Yes, of course, a lot of parents already help their children, but many still need encouragement to do so - and, more importantly, schools need to fufil their role in the partnership.
My problem with the minister's announcement is that it is so one-sided.
Parents can only help if schools give them the opportunity to do so, and in my case - and I imagine many others' - this simply didn't happen.
I wanted to encourage my child to do his homework, particularly in the run-up to secondary school, which I saw as a crucial time for establishing study skills, and found that his new teacher wasn't setting any. Instead of homework building up towards the end of primary, it suddenly ceased.
When I took this up with the teacher, I was told she already came in at 7am, and she certainly wasn't prepared to do more. If I wanted to give my child homework, I was welcome to. The school's homework policy, such as it was, mentioned "one hour" - it didn't stipulate if that was per day, per week or per term.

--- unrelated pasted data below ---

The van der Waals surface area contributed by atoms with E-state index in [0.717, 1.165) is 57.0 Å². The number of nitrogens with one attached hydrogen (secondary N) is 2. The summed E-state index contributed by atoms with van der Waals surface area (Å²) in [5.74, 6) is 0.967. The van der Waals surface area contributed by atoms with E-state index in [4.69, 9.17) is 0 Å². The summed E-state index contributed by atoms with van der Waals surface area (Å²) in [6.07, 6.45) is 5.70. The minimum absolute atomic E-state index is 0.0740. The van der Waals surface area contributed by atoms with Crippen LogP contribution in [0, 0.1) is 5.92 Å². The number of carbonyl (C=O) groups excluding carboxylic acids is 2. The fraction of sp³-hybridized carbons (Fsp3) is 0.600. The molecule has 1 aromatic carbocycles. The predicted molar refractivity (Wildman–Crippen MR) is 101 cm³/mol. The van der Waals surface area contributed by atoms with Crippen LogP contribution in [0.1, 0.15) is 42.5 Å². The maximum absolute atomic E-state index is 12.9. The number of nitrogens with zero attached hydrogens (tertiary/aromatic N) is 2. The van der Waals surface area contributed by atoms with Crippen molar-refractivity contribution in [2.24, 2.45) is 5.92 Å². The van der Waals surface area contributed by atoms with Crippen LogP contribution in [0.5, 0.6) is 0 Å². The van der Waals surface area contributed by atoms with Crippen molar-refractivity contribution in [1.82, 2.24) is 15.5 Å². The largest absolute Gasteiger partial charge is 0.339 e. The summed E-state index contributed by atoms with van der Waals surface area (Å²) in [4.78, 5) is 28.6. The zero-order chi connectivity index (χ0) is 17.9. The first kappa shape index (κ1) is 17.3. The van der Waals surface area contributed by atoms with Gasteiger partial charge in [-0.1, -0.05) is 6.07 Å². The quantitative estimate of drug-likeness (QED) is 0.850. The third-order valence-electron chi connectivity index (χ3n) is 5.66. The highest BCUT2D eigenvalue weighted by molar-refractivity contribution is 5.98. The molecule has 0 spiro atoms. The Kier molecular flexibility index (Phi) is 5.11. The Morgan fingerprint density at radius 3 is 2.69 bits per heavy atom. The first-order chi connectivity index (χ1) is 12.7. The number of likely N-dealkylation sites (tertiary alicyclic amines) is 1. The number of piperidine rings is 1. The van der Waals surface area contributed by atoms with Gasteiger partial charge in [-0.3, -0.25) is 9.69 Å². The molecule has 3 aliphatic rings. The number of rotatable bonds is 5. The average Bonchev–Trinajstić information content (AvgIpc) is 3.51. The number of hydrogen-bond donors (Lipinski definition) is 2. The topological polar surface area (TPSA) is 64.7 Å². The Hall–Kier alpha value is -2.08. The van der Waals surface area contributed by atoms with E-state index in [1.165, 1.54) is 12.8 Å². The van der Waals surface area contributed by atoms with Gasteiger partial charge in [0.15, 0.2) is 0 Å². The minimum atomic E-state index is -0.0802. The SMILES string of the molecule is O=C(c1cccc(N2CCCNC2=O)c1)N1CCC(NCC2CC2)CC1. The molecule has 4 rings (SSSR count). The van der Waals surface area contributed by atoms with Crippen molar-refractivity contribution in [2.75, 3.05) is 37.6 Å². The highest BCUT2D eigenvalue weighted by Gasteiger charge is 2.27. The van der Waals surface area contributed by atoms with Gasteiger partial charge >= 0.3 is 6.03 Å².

I eventually took the issue up with my son's headteacher and things changed, though the few tasks set appeared tokenistic and after a couple of weeks they just stopped again.
I regret to say that we did not pursue the issue any further but withdrew our son from the local school, because in addition to not getting homework, he was not getting regular PE, music or art. PE was cancelled if the class (mainly boys) was too noisy, music was reduced on occasion to a tape being played while the children "carried on with their work" and art only seemed to happen for a few weeks when a specialist teacher came in.
The parent-school partnership only works when both sides are doing their job. It is not enough to draw up policies and timetables if these are not implemented and monitored. If the headteacher does not do that, what hope is there for parents?
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